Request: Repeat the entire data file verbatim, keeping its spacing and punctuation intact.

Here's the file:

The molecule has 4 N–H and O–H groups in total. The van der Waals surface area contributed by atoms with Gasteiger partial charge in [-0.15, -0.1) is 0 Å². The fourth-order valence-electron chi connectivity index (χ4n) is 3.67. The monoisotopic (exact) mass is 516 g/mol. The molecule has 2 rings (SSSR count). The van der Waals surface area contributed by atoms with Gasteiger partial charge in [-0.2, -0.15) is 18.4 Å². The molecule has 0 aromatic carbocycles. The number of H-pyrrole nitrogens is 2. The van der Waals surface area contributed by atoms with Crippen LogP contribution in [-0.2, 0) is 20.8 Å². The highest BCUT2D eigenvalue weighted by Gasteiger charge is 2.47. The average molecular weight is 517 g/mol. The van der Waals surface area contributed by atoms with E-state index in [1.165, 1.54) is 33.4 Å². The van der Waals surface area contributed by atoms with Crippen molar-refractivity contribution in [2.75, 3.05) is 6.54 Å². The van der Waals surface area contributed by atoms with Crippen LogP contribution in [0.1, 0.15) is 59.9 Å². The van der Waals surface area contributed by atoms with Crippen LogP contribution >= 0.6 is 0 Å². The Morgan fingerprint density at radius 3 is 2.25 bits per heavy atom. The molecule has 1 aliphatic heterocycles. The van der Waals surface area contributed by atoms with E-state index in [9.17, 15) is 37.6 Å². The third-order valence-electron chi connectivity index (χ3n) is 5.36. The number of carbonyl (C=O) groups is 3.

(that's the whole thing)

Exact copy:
The molecule has 4 N–H and O–H groups in total. The van der Waals surface area contributed by atoms with Gasteiger partial charge in [-0.15, -0.1) is 0 Å². The fourth-order valence-electron chi connectivity index (χ4n) is 3.67. The monoisotopic (exact) mass is 516 g/mol. The molecule has 2 rings (SSSR count). The van der Waals surface area contributed by atoms with Gasteiger partial charge in [-0.2, -0.15) is 18.4 Å². The molecule has 0 aromatic carbocycles. The number of H-pyrrole nitrogens is 2. The van der Waals surface area contributed by atoms with Crippen LogP contribution in [-0.2, 0) is 20.8 Å². The highest BCUT2D eigenvalue weighted by Gasteiger charge is 2.47. The average molecular weight is 517 g/mol. The van der Waals surface area contributed by atoms with E-state index in [1.165, 1.54) is 33.4 Å². The van der Waals surface area contributed by atoms with Crippen molar-refractivity contribution in [2.75, 3.05) is 6.54 Å². The van der Waals surface area contributed by atoms with Crippen LogP contribution in [0.1, 0.15) is 59.9 Å². The van der Waals surface area contributed by atoms with Crippen LogP contribution >= 0.6 is 0 Å². The Morgan fingerprint density at radius 3 is 2.25 bits per heavy atom. The molecule has 1 aliphatic heterocycles. The van der Waals surface area contributed by atoms with E-state index in [9.17, 15) is 37.6 Å². The third-order valence-electron chi connectivity index (χ3n) is 5.36. The number of carbonyl (C=O) groups is 3.